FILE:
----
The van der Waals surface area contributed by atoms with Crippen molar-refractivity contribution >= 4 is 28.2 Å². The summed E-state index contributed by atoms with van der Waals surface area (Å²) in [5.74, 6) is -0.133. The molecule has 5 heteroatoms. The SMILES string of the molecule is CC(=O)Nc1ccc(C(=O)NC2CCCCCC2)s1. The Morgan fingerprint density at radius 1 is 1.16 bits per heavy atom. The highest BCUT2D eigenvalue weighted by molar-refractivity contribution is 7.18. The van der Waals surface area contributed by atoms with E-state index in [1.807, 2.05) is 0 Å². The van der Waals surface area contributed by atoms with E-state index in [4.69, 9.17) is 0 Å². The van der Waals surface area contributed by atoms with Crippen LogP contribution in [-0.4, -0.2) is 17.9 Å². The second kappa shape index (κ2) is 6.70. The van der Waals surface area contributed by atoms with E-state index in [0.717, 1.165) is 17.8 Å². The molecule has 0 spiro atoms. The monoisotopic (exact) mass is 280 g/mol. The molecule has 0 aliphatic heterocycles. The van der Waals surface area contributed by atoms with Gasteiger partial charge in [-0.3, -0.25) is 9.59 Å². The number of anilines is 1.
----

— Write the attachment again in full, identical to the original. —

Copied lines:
The van der Waals surface area contributed by atoms with Crippen molar-refractivity contribution >= 4 is 28.2 Å². The summed E-state index contributed by atoms with van der Waals surface area (Å²) in [5.74, 6) is -0.133. The molecule has 5 heteroatoms. The SMILES string of the molecule is CC(=O)Nc1ccc(C(=O)NC2CCCCCC2)s1. The Morgan fingerprint density at radius 1 is 1.16 bits per heavy atom. The highest BCUT2D eigenvalue weighted by molar-refractivity contribution is 7.18. The van der Waals surface area contributed by atoms with E-state index in [1.807, 2.05) is 0 Å². The van der Waals surface area contributed by atoms with E-state index in [4.69, 9.17) is 0 Å². The van der Waals surface area contributed by atoms with Crippen LogP contribution in [-0.4, -0.2) is 17.9 Å². The second kappa shape index (κ2) is 6.70. The van der Waals surface area contributed by atoms with E-state index in [0.717, 1.165) is 17.8 Å². The molecule has 0 spiro atoms. The monoisotopic (exact) mass is 280 g/mol. The molecule has 0 aliphatic heterocycles. The van der Waals surface area contributed by atoms with Gasteiger partial charge in [-0.3, -0.25) is 9.59 Å². The number of anilines is 1.